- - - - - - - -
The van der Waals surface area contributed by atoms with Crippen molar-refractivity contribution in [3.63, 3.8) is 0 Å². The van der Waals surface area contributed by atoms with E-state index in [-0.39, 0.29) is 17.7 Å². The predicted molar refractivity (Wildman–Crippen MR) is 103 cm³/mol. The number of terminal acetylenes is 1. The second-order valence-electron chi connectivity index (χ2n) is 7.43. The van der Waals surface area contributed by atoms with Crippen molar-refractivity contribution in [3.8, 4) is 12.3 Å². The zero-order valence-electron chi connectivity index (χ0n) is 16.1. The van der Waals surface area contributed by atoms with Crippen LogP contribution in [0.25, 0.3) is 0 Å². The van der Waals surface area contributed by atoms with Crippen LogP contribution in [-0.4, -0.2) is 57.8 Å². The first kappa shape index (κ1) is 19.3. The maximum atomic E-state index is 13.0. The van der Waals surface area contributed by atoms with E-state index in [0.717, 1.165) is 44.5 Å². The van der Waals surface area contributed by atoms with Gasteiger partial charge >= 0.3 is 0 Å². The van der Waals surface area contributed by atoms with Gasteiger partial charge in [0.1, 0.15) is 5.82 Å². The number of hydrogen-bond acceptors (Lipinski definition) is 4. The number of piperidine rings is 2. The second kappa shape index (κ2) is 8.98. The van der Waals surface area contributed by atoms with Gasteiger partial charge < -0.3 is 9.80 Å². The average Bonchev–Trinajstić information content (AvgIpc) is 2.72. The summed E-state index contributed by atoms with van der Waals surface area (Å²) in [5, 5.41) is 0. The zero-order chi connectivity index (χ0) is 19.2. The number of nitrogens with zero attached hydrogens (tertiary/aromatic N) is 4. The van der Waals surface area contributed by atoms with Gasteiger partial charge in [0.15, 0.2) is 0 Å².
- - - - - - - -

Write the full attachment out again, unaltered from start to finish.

The van der Waals surface area contributed by atoms with Crippen molar-refractivity contribution in [3.63, 3.8) is 0 Å². The van der Waals surface area contributed by atoms with E-state index in [-0.39, 0.29) is 17.7 Å². The predicted molar refractivity (Wildman–Crippen MR) is 103 cm³/mol. The number of terminal acetylenes is 1. The second-order valence-electron chi connectivity index (χ2n) is 7.43. The van der Waals surface area contributed by atoms with Crippen molar-refractivity contribution in [3.8, 4) is 12.3 Å². The zero-order valence-electron chi connectivity index (χ0n) is 16.1. The van der Waals surface area contributed by atoms with Crippen LogP contribution in [0.25, 0.3) is 0 Å². The van der Waals surface area contributed by atoms with Crippen LogP contribution in [-0.4, -0.2) is 57.8 Å². The first kappa shape index (κ1) is 19.3. The maximum atomic E-state index is 13.0. The van der Waals surface area contributed by atoms with E-state index in [0.717, 1.165) is 44.5 Å². The van der Waals surface area contributed by atoms with Gasteiger partial charge >= 0.3 is 0 Å². The van der Waals surface area contributed by atoms with Gasteiger partial charge in [0.1, 0.15) is 5.82 Å². The number of hydrogen-bond acceptors (Lipinski definition) is 4. The number of piperidine rings is 2. The second kappa shape index (κ2) is 8.98. The van der Waals surface area contributed by atoms with Gasteiger partial charge < -0.3 is 9.80 Å². The average Bonchev–Trinajstić information content (AvgIpc) is 2.72. The summed E-state index contributed by atoms with van der Waals surface area (Å²) in [5, 5.41) is 0. The zero-order chi connectivity index (χ0) is 19.2. The number of nitrogens with zero attached hydrogens (tertiary/aromatic N) is 4. The van der Waals surface area contributed by atoms with Gasteiger partial charge in [0.15, 0.2) is 0 Å².